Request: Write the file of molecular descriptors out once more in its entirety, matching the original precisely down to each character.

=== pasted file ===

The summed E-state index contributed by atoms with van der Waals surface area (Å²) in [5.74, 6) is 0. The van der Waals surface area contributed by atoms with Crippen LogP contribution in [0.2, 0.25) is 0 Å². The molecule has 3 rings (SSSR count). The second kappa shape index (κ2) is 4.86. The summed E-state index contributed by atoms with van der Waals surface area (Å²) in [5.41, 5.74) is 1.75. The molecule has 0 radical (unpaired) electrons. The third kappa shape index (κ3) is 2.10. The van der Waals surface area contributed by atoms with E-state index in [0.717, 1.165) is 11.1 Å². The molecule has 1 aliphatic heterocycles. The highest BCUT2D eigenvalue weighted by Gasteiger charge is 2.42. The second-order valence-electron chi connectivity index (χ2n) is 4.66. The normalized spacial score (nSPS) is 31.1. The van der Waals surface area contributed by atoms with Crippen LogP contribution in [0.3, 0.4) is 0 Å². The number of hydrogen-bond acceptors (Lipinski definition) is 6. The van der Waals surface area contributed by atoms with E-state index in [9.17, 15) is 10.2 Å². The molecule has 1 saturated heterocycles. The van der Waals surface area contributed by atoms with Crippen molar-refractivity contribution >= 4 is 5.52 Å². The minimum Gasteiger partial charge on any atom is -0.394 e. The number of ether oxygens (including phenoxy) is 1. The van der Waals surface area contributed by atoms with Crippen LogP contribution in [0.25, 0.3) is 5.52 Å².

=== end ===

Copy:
The summed E-state index contributed by atoms with van der Waals surface area (Å²) in [5.74, 6) is 0. The van der Waals surface area contributed by atoms with Crippen LogP contribution in [0.2, 0.25) is 0 Å². The molecule has 3 rings (SSSR count). The second kappa shape index (κ2) is 4.86. The summed E-state index contributed by atoms with van der Waals surface area (Å²) in [5.41, 5.74) is 1.75. The molecule has 0 radical (unpaired) electrons. The third kappa shape index (κ3) is 2.10. The van der Waals surface area contributed by atoms with E-state index in [0.717, 1.165) is 11.1 Å². The molecule has 1 aliphatic heterocycles. The highest BCUT2D eigenvalue weighted by Gasteiger charge is 2.42. The second-order valence-electron chi connectivity index (χ2n) is 4.66. The normalized spacial score (nSPS) is 31.1. The van der Waals surface area contributed by atoms with Crippen LogP contribution in [0.3, 0.4) is 0 Å². The number of hydrogen-bond acceptors (Lipinski definition) is 6. The van der Waals surface area contributed by atoms with E-state index in [9.17, 15) is 10.2 Å². The molecule has 1 saturated heterocycles. The van der Waals surface area contributed by atoms with Crippen molar-refractivity contribution >= 4 is 5.52 Å². The minimum Gasteiger partial charge on any atom is -0.394 e. The number of ether oxygens (including phenoxy) is 1. The van der Waals surface area contributed by atoms with Crippen LogP contribution in [0.25, 0.3) is 5.52 Å².